You and your manager should work together throughout the year to manage your performance and professional development. This means creating an ongoing dialogue with your manager about your performance and how your job expectations link to organizational goals. Performance Management includes components such as setting expectations, monitoring performance, ongoing feedback, performance evaluations, and development planning.
Your manager should define and review the expectations of your position with you at least once a year. This may include:
- Your key responsibilities—this involves tasks and technical expectations, as well as conduct and interpersonal expectations
- Your performance indicators—this involves measures of how your key responsibilities will be gauged, such as quality, quantity, timeliness, initiative, or teamwork
Throughout the year, your manager will likely gather information regarding your performance in a systematic manner. This information will assist them in understanding your performance and will be available when drafting your annual performance evaluations.
Your manager should give you feedback throughout the year and let you know how, why, and when he or she will provide feedback. You may receive feedback in both formal and informal discussions. Your manager should also complete a performance evaluation of you every year, which takes place in the spring for the majority of campus.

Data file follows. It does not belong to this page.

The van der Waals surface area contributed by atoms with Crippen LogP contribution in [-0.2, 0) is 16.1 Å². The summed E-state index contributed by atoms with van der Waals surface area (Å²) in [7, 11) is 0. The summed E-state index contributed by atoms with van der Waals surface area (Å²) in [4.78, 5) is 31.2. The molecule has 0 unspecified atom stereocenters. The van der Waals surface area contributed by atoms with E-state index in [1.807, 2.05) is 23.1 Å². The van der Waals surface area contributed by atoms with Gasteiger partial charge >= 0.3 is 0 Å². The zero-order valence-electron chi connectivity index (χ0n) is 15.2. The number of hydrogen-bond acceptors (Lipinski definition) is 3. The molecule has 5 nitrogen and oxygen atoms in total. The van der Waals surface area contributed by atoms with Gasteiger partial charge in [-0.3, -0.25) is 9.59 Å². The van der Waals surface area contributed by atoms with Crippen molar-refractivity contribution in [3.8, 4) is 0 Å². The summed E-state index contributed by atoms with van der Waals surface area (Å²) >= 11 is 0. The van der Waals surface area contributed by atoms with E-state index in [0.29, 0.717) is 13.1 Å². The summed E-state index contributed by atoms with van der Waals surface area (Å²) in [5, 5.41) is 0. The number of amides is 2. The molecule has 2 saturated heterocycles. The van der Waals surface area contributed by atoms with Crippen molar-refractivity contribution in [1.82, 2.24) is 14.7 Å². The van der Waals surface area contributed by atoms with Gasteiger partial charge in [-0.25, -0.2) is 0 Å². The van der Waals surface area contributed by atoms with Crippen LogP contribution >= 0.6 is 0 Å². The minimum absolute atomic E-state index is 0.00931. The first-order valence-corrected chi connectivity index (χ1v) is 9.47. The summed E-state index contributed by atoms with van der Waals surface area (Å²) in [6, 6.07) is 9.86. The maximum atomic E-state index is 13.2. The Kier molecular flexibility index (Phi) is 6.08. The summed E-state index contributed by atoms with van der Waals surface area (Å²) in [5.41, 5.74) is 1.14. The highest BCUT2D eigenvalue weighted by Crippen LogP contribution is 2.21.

Performance evaluations provide employees and supervisors with a comparison of on-the-job performance and established performance-measurement standards. While day-to-day evaluations are usually informal, probationary and annual performance evaluations are more structured and based on specific university guidelines. The performance-management process both ends and begins anew with the annual performance evaluation. As a best practice, annual evaluations should end with performance planning between you and your manager in which you discuss expectations, performance standards, and objectives or goals for the next year.
Development plans use goals from the performance evaluation and help you and your manager identify opportunities for professional growth. Planning for your development with your manager creates experiences for you that promote skills and knowledge related to your current position and fosters your professional growth. Examples of developmental activities may include:
- On-the-job experience
- Special assignments and projects
- Job shadowing, job sharing, and job rotation
- Research on particular topics
- Conferences, seminars and workshops
- Webinars and online training classes
- In-house training classes
- College courses
- Professional or trade association memberships
- Self-study assignments, such as reading articles, journals, or magazines
- Teaching others what you have learned through any of these methods